Search engines are a bit tricky to understand. They contain complex and difficult processes and methodologies that are updated all the time. This might give you an idea on how search engines work to retrieve your search results. All search engines follow this basic method when conducting search processes, however as a result of variations in search engines, results vary depending on what search engine you employ.
- The searcher enters a query into the search engine.
- Search engine package quickly goes through innumerable pages present in its database so as to match search with the query entered.
- The search engine’s results are ranked accordingly as per relevancy.
How Search Engine Actually Works?
The following describes the basic steps in search engine operation:
Crawling Vs. Indexing
What does it mean when it is said Google has “indexed” a site? For SEOs, it colloquially means that viewing a particular site like www.site.com on Google search. This shows that the pages have been added to Google’s database which in other words technically means that they are not crawled, that’s how they appear from time to time. Crawling pages mechanism is done by automated machine controlled robots, normally referred as “spiders”, and is one of the main functions of a search engine. The spiders “read” one page and then follow any links from that page that directs them to a different page. Through links the spiders will reach billions of interconnected documents.
Indexing is one of a few things that is entirely different. By simplification it can be explained as- Discovering URLs before they have to be crawled, and that they have to be crawled before they have to be “indexed” or precisely saying, having number of words in relation to the words in Google’s index. Also Indexing is the method how search engines choose items of relevant code from the web page and catalog them. They store the necessary code and information organized in large data centers present around the world which can be a very difficult task to perform.
An index doesn’t contain documents but a list of words or phrases and a reference for each of these documents associated with that word or phrase. The saying “the document has been indexed” actually means that “some of the words associated with the document currently directs to the document.”
What it is really like search engine operation?
Google learns URLs, and add these URLs to its crawl scheduling system. It rearranges the given list of URLs in priority order and crawls therein order. The priority is estimated on all types of factors. Once a page is crawled, Google then goes through another algorithmic method to work out whether or not to store the page in their index. This implies is that Google doesn’t crawl each page they comprehend and doesn’t index each page they crawl.
Through links, search engines’ robots, also referred as “crawlers” or “spiders” will reach various billions of interconnected documents. Once search engines recognize these pages, they next decipher the code from them and store selected items in massive hard drives, for further reference if required for a search question. To accomplish the sensitive task of holding billions of pages which will be accessed within a fraction of a second, the search engines have made datacenters all over the globe.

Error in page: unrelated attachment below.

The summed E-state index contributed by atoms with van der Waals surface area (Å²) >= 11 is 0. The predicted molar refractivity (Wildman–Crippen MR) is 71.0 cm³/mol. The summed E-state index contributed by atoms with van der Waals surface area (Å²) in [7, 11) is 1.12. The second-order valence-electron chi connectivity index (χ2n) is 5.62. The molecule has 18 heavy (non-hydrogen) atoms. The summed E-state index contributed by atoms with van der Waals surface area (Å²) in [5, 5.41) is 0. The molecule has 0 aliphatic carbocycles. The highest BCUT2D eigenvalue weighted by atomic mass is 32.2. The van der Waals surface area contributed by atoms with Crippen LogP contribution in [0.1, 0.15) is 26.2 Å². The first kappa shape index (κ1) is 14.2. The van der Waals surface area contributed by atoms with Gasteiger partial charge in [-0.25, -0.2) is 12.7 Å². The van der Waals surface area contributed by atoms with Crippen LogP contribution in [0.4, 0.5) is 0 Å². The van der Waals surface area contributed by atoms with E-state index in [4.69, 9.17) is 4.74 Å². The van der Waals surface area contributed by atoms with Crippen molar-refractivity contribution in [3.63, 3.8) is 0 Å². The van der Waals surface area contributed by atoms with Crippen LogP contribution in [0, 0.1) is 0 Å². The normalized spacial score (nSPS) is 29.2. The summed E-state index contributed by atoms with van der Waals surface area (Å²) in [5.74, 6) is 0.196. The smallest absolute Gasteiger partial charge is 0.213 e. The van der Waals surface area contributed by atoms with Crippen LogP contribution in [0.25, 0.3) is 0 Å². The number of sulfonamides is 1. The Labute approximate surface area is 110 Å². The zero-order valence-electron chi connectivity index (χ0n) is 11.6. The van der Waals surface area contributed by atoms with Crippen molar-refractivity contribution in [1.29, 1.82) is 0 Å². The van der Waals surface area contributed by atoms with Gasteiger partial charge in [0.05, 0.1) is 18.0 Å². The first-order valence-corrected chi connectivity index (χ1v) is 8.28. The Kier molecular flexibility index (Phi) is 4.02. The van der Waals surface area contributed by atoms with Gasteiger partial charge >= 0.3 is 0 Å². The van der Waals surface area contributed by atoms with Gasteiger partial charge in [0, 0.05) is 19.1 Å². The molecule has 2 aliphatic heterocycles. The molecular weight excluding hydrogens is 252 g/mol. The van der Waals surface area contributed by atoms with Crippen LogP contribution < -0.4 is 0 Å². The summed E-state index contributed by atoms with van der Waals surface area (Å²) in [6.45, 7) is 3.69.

These huge storage facilities hold thousands of machine processed massive quantities of data. After all, once a user performs a search on any of the search engines, they want results to be displayed instantly – even a delay of minute second will disappoint the user, therefore the engines work hard to produce answers as quick as possible.
One important thing to be noticed is that canonicals, parameter exclusion, and other different elements are processed at some point between when Google learns about the page and when it crawls and/or indexes it.
Providing answers for the Users
Search engines can be termed as answering machines. When a user tries to search anything online, it requires the search engines to scour their corpus of billions of documents and do two things – first is returning those results that are relevant or helpful to the searcher’s question, and second, rank those results to order of perceived utility. It implies that SEO influences both relevancy as well as importance.
To a search engine, relevancy means merely finding a page with the correct words. In the earlier days, search engines didn’t think beyond this one simple step, and their results suffered as a consequence. Thus, through evolution, proficient and smart engineers at the engines devised high methods to seek out worthy results that searchers would appreciate.
How Search Engines Determine Importance?
Currently, the major search engines usually interpret popularity as importance – the more popular a website, page or document is, the more valuable and quality information is expected.
This assumption has proved successful when applied, because the engines have continuing to extend users’ satisfaction with the help of these metrics that interpret quality.
Popularity and relevancy aren’t manually determined. Instead, the engines craft careful, mathematical equations and algorithms so as to increase the performance. These algorithms are typically comprised of many elements within the search field, generally referred as “ranking factors.”